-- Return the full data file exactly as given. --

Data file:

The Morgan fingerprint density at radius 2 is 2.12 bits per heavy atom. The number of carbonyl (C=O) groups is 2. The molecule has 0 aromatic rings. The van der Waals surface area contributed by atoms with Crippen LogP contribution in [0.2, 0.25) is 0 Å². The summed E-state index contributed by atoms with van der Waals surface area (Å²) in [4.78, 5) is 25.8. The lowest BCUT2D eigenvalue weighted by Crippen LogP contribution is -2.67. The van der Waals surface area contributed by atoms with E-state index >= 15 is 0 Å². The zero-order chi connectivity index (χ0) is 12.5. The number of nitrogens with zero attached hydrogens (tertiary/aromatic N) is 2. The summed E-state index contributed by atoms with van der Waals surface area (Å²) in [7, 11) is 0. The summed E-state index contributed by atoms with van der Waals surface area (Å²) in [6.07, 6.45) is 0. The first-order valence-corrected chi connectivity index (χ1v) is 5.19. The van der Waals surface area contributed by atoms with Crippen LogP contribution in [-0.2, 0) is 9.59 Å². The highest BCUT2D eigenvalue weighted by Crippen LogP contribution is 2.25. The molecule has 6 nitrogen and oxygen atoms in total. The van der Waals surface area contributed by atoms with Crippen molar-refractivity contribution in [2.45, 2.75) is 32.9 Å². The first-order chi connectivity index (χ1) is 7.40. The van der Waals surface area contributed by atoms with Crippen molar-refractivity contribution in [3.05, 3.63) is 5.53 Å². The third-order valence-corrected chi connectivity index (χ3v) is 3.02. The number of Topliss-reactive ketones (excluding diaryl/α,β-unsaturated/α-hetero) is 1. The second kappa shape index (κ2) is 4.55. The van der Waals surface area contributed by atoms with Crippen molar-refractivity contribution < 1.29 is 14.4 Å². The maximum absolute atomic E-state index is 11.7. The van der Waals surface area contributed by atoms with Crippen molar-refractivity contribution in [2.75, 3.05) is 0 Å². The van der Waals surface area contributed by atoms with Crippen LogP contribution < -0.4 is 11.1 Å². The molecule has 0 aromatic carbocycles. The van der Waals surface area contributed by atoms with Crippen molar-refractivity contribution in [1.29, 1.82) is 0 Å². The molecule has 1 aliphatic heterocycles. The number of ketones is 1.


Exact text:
The Morgan fingerprint density at radius 2 is 2.12 bits per heavy atom. The number of carbonyl (C=O) groups is 2. The molecule has 0 aromatic rings. The van der Waals surface area contributed by atoms with Crippen LogP contribution in [0.2, 0.25) is 0 Å². The summed E-state index contributed by atoms with van der Waals surface area (Å²) in [4.78, 5) is 25.8. The lowest BCUT2D eigenvalue weighted by Crippen LogP contribution is -2.67. The van der Waals surface area contributed by atoms with E-state index >= 15 is 0 Å². The zero-order chi connectivity index (χ0) is 12.5. The number of nitrogens with zero attached hydrogens (tertiary/aromatic N) is 2. The summed E-state index contributed by atoms with van der Waals surface area (Å²) in [7, 11) is 0. The summed E-state index contributed by atoms with van der Waals surface area (Å²) in [6.07, 6.45) is 0. The first-order valence-corrected chi connectivity index (χ1v) is 5.19. The van der Waals surface area contributed by atoms with Crippen LogP contribution in [-0.2, 0) is 9.59 Å². The highest BCUT2D eigenvalue weighted by Crippen LogP contribution is 2.25. The molecule has 6 nitrogen and oxygen atoms in total. The van der Waals surface area contributed by atoms with Crippen molar-refractivity contribution in [2.45, 2.75) is 32.9 Å². The first-order chi connectivity index (χ1) is 7.40. The van der Waals surface area contributed by atoms with Crippen molar-refractivity contribution in [3.05, 3.63) is 5.53 Å². The third-order valence-corrected chi connectivity index (χ3v) is 3.02. The number of Topliss-reactive ketones (excluding diaryl/α,β-unsaturated/α-hetero) is 1. The second kappa shape index (κ2) is 4.55. The van der Waals surface area contributed by atoms with Crippen molar-refractivity contribution < 1.29 is 14.4 Å². The maximum absolute atomic E-state index is 11.7. The van der Waals surface area contributed by atoms with Crippen molar-refractivity contribution in [2.75, 3.05) is 0 Å². The van der Waals surface area contributed by atoms with Crippen LogP contribution < -0.4 is 11.1 Å². The molecule has 0 aromatic carbocycles. The van der Waals surface area contributed by atoms with Crippen molar-refractivity contribution in [1.29, 1.82) is 0 Å². The molecule has 1 aliphatic heterocycles. The number of ketones is 1.